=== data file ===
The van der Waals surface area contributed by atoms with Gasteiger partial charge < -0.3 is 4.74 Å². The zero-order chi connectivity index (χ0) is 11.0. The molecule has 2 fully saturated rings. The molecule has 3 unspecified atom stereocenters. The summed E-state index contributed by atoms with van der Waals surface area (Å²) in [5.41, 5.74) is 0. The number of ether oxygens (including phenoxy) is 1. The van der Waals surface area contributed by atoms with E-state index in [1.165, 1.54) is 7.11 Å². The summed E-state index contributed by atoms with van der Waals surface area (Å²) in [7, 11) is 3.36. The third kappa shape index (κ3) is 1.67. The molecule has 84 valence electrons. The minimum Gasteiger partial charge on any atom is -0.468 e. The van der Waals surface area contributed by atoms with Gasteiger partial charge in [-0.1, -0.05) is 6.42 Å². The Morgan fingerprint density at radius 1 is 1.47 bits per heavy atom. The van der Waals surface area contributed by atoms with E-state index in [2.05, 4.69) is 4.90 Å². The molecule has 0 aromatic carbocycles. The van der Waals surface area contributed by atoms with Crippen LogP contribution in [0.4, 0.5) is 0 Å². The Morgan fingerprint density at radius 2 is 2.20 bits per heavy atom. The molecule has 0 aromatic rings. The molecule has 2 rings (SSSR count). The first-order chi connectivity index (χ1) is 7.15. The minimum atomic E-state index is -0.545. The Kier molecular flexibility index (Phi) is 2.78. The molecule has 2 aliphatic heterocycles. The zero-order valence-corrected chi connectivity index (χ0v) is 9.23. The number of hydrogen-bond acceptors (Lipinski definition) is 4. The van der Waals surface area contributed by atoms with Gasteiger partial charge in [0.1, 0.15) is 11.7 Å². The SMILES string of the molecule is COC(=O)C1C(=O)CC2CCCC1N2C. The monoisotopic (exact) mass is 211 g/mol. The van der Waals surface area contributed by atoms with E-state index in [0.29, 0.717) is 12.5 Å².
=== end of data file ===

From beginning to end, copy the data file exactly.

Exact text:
The van der Waals surface area contributed by atoms with Gasteiger partial charge < -0.3 is 4.74 Å². The zero-order chi connectivity index (χ0) is 11.0. The molecule has 2 fully saturated rings. The molecule has 3 unspecified atom stereocenters. The summed E-state index contributed by atoms with van der Waals surface area (Å²) in [5.41, 5.74) is 0. The number of ether oxygens (including phenoxy) is 1. The van der Waals surface area contributed by atoms with E-state index in [1.165, 1.54) is 7.11 Å². The summed E-state index contributed by atoms with van der Waals surface area (Å²) in [7, 11) is 3.36. The third kappa shape index (κ3) is 1.67. The molecule has 84 valence electrons. The minimum Gasteiger partial charge on any atom is -0.468 e. The van der Waals surface area contributed by atoms with Gasteiger partial charge in [-0.1, -0.05) is 6.42 Å². The Morgan fingerprint density at radius 1 is 1.47 bits per heavy atom. The van der Waals surface area contributed by atoms with E-state index in [2.05, 4.69) is 4.90 Å². The molecule has 0 aromatic carbocycles. The van der Waals surface area contributed by atoms with Crippen LogP contribution in [0.4, 0.5) is 0 Å². The Morgan fingerprint density at radius 2 is 2.20 bits per heavy atom. The molecule has 0 aromatic rings. The molecule has 2 rings (SSSR count). The first-order chi connectivity index (χ1) is 7.15. The minimum atomic E-state index is -0.545. The Kier molecular flexibility index (Phi) is 2.78. The molecule has 2 aliphatic heterocycles. The zero-order valence-corrected chi connectivity index (χ0v) is 9.23. The number of hydrogen-bond acceptors (Lipinski definition) is 4. The van der Waals surface area contributed by atoms with Gasteiger partial charge in [0.1, 0.15) is 11.7 Å². The SMILES string of the molecule is COC(=O)C1C(=O)CC2CCCC1N2C. The monoisotopic (exact) mass is 211 g/mol. The van der Waals surface area contributed by atoms with E-state index in [0.29, 0.717) is 12.5 Å².